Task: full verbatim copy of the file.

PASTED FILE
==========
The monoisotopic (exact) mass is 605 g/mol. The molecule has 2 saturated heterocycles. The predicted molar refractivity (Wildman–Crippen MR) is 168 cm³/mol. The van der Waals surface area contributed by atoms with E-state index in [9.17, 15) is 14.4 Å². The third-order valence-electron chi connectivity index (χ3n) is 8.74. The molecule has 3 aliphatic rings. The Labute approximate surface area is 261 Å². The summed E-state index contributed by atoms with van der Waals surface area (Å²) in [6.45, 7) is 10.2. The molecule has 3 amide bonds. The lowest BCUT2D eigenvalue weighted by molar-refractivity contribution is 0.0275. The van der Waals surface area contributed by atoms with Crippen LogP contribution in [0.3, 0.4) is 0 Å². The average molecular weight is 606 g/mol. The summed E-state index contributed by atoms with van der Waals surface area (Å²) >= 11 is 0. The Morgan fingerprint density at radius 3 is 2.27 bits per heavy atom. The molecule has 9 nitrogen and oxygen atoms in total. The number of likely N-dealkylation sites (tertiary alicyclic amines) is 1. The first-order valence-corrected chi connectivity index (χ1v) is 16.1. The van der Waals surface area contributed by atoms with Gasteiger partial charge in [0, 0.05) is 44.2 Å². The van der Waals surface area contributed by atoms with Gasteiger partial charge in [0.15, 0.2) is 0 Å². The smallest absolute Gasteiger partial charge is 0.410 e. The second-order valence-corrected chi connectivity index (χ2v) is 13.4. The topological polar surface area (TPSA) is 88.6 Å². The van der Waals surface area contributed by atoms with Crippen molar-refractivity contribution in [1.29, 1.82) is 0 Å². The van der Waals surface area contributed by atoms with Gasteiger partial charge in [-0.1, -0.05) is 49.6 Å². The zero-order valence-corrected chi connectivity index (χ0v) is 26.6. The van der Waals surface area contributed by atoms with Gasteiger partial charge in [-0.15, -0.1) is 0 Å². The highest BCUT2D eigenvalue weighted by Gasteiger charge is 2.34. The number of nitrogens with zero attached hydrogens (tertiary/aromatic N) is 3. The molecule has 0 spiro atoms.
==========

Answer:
The monoisotopic (exact) mass is 605 g/mol. The molecule has 2 saturated heterocycles. The predicted molar refractivity (Wildman–Crippen MR) is 168 cm³/mol. The van der Waals surface area contributed by atoms with E-state index in [9.17, 15) is 14.4 Å². The third-order valence-electron chi connectivity index (χ3n) is 8.74. The molecule has 3 aliphatic rings. The Labute approximate surface area is 261 Å². The summed E-state index contributed by atoms with van der Waals surface area (Å²) in [6.45, 7) is 10.2. The molecule has 3 amide bonds. The lowest BCUT2D eigenvalue weighted by molar-refractivity contribution is 0.0275. The van der Waals surface area contributed by atoms with Crippen LogP contribution in [0.3, 0.4) is 0 Å². The average molecular weight is 606 g/mol. The summed E-state index contributed by atoms with van der Waals surface area (Å²) >= 11 is 0. The Morgan fingerprint density at radius 3 is 2.27 bits per heavy atom. The molecule has 9 nitrogen and oxygen atoms in total. The number of likely N-dealkylation sites (tertiary alicyclic amines) is 1. The first-order valence-corrected chi connectivity index (χ1v) is 16.1. The van der Waals surface area contributed by atoms with Gasteiger partial charge in [0, 0.05) is 44.2 Å². The van der Waals surface area contributed by atoms with Gasteiger partial charge in [0.15, 0.2) is 0 Å². The smallest absolute Gasteiger partial charge is 0.410 e. The second-order valence-corrected chi connectivity index (χ2v) is 13.4. The topological polar surface area (TPSA) is 88.6 Å². The van der Waals surface area contributed by atoms with Crippen molar-refractivity contribution in [1.29, 1.82) is 0 Å². The van der Waals surface area contributed by atoms with Gasteiger partial charge in [-0.1, -0.05) is 49.6 Å². The zero-order valence-corrected chi connectivity index (χ0v) is 26.6. The van der Waals surface area contributed by atoms with Gasteiger partial charge in [-0.15, -0.1) is 0 Å². The highest BCUT2D eigenvalue weighted by Gasteiger charge is 2.34. The number of nitrogens with zero attached hydrogens (tertiary/aromatic N) is 3. The molecule has 0 spiro atoms.